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Gen. David Petraeus takes over in Afghanistan: Will it make a difference?

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“The Petraeus choice is an awfully good move,” says William Martel, a security studies expert at Tufts University’s Fletcher School.

McChrystal’s firing was done quickly – the general had a few minutes with Obama in the morning, then left prior to the beginning of the monthly White House meeting on Afghanistan and Pakistan policy. In announcing the move Obama stressed that it stemmed only from the general’s behavior in speaking too loosely to a reporter from Rolling Stone magazine, and not from any differences in policy.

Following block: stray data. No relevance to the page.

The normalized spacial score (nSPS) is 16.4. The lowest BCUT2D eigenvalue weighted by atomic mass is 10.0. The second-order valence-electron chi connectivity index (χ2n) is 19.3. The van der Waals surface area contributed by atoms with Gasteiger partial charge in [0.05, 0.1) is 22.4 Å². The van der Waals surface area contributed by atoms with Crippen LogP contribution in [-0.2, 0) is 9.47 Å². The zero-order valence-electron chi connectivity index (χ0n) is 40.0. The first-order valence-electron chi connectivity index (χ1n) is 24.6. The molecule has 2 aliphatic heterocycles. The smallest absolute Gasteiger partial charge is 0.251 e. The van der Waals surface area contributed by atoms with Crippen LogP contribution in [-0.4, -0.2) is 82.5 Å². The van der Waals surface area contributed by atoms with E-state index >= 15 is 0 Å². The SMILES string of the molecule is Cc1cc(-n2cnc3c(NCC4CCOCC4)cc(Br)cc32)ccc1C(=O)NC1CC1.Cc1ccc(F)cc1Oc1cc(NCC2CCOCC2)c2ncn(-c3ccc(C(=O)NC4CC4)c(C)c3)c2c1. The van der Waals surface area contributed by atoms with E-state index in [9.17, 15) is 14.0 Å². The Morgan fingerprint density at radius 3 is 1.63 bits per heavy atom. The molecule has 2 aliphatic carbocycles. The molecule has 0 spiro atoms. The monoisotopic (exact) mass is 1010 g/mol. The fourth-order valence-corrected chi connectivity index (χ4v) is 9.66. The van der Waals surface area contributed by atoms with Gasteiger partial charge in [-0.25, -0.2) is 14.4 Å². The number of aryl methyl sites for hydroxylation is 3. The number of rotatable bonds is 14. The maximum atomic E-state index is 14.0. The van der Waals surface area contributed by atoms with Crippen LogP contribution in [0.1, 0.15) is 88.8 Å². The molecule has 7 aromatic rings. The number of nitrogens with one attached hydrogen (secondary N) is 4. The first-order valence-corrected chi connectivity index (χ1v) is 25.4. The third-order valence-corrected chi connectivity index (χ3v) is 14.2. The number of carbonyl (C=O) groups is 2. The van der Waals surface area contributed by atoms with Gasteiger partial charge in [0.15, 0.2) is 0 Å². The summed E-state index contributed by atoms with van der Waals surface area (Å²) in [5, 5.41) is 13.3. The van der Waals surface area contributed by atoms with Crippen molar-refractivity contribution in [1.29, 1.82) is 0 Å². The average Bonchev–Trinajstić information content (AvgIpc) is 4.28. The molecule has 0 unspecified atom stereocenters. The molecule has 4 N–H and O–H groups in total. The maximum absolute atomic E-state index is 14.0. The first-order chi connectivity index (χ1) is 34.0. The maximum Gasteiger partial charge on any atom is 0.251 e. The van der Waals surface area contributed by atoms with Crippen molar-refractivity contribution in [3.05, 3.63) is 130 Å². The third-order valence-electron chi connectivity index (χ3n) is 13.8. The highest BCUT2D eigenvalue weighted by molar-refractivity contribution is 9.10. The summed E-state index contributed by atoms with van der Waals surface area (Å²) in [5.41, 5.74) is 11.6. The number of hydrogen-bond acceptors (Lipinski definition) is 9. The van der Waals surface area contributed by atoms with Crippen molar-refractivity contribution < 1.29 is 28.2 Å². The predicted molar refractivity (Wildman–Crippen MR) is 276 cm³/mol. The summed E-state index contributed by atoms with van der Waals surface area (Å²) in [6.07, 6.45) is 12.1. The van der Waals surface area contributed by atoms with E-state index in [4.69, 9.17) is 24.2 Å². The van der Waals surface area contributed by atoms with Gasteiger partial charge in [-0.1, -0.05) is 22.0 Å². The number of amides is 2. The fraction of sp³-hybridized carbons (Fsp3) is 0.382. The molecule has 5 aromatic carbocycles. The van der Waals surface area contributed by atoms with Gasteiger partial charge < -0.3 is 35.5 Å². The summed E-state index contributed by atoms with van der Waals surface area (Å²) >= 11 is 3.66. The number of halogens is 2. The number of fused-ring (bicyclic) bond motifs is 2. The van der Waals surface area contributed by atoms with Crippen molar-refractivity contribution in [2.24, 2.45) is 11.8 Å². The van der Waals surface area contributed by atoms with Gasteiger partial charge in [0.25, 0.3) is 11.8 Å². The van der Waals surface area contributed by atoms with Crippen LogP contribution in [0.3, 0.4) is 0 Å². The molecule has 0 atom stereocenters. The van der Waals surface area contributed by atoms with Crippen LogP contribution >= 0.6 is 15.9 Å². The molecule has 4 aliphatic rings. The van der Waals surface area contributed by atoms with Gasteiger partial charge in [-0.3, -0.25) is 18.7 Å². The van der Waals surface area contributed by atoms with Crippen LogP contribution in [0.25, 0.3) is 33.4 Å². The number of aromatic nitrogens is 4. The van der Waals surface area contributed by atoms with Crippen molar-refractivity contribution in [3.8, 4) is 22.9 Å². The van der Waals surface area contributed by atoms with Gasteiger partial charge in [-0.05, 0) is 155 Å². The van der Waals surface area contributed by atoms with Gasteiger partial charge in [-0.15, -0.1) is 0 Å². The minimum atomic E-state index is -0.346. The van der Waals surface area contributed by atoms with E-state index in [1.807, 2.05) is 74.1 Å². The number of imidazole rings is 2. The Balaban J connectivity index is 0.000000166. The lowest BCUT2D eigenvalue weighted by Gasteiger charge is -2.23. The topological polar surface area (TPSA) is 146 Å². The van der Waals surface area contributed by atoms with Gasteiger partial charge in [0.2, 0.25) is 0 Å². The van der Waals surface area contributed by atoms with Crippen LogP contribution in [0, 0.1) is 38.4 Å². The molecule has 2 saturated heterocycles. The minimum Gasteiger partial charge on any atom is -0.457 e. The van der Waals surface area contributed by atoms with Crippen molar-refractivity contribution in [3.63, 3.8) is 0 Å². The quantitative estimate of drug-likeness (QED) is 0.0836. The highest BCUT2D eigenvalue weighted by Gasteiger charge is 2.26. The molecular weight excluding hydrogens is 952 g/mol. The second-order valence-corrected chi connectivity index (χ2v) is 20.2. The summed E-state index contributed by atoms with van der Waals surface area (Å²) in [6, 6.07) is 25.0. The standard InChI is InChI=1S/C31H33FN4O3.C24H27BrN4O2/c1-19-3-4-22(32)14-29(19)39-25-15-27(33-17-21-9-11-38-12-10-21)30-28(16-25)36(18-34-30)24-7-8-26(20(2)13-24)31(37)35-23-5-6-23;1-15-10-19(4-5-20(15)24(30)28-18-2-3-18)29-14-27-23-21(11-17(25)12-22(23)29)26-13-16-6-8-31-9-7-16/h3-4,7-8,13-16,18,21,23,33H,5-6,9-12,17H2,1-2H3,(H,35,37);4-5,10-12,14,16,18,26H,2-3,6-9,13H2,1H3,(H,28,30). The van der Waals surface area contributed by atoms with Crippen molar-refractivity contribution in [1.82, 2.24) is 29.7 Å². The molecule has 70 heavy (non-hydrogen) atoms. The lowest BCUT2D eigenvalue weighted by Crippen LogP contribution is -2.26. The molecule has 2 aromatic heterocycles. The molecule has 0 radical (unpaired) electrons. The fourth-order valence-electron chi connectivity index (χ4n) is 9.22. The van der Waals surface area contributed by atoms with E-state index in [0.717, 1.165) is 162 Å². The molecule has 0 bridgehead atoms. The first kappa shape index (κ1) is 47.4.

Obama said he remained in “full agreement” with McChrystal’s approach to fighting the difficult Afghan conflict.

Winning hearts and minds

McChrystal, a former chief of Special Operations Command, did not get the Afghanistan post in the first place by being a conventional general. Instead, he emphasized a counterinsurgency doctrine that holds among other things that the strategically crucial high ground in the war is the hearts and minds of the Afghan people as much as the mountain ridges along the border with Pakistan.

McChrystal calls his approach “population-centric.” Among other things, it involves less use of close air support to bolster US ground troops when they take fire. This has reduced Afghan civilian casualties, but increased worries among junior officers about the risks they and their patrols must take.

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